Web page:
We spend the night in the tiny alpine Austrian town of Igls. The hotel is a family hotel that has been added onto and added onto over the years. Like all the buildings in town, it is quaint alpine style, painted white with brown timber trimmings. Opposite is a little yellow church surrounded by a small very well-kept graveyard with flowers on most of the graves. Forests surround the town, and above them, all around, rise steep rocky snow-capped mountains. When I go for a wander the air has begun to cool after what has been a hot day, and there’s a light breeze. I come across a tram station, which must have been the end of the line, as it loops around past the platform. I’m told it links Igls and Innsbruck, which is 15 minutes away.
In the morning, leaving Igls we drive through more alpine scenery and many tunnels through mountains, including the Arleburg tunnel, which is 14km long.
We cross into Liechtenstein, a very small country, but larger than the Vatican or Monaco. Liechtenstein is one of those countries that make money out of being a tax haven and apparently the people there are paid very well. This also means that prices are exorbitant.
We stop in the town of Vaduz for a lunch break. Several people take their passport to a little office to have it stamped with Liechtenstein, but it costs them 2 euros. I don’t bother and am glad I didn’t when I find the stamp says “Liechtenstein Tourist Office”.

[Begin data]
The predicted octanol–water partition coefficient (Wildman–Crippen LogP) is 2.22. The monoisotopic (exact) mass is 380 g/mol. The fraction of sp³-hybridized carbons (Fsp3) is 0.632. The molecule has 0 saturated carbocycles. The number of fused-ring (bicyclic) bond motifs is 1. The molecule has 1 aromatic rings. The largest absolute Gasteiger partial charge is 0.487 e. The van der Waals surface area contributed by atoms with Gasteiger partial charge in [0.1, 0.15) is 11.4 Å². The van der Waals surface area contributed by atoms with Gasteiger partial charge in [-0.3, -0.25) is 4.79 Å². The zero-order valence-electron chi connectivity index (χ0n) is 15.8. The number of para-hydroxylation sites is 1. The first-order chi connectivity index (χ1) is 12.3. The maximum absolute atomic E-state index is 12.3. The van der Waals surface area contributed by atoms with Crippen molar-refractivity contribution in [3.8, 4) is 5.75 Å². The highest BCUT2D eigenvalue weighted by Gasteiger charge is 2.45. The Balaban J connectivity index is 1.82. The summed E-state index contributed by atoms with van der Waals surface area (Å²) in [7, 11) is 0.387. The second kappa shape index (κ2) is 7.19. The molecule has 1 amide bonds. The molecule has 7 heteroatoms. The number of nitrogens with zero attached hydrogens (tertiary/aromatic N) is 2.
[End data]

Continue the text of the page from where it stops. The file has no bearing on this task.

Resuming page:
There’s a quaint old castle perched above the town, and another castle-looking building on another nearby mountain. It’s a pretty town, once again with impressive buildings. The beggars here seem to be young and not very pathetic or aggressive. In fact, I suspect some of them are actually fellow tourists, trying out their luck sitting on the ground holding a cup.
I have a brief look in a souvenir shop but am feeling hungry. The girls keep browsing the shops but I’m bored with that and wander off checking out cafes. The typical price for a main course is around 35 Swiss francs. I’m thinking of going to the supermarket, for a simple sandwich, but Steve catches up with me and says the girls have sat down at a restaurant. When I mumble about the expense, he says he’s accepted that’s just part of the experience. I go back to join them and find they’ve ordered entrees. That seems like a reasonable compromise, as I have some nuts in the bus that I can munch on later if I’m still hungry, and I need to use a loo anyway.
After lunch, Steve & I dash off to catch a few sights before we leave. It’s hot and I’m wearing jeans, but we scoot around in a hurry looking at buildings and squares. At one stage, when I walk ahead Steve urgently calls me back. A group of young people start rolling balls out from around the fountain and running, with a dog, towards a castle-looking building. I think “what the….?” then realise they are filming and I was about to walk through their set. Wonder what the story was…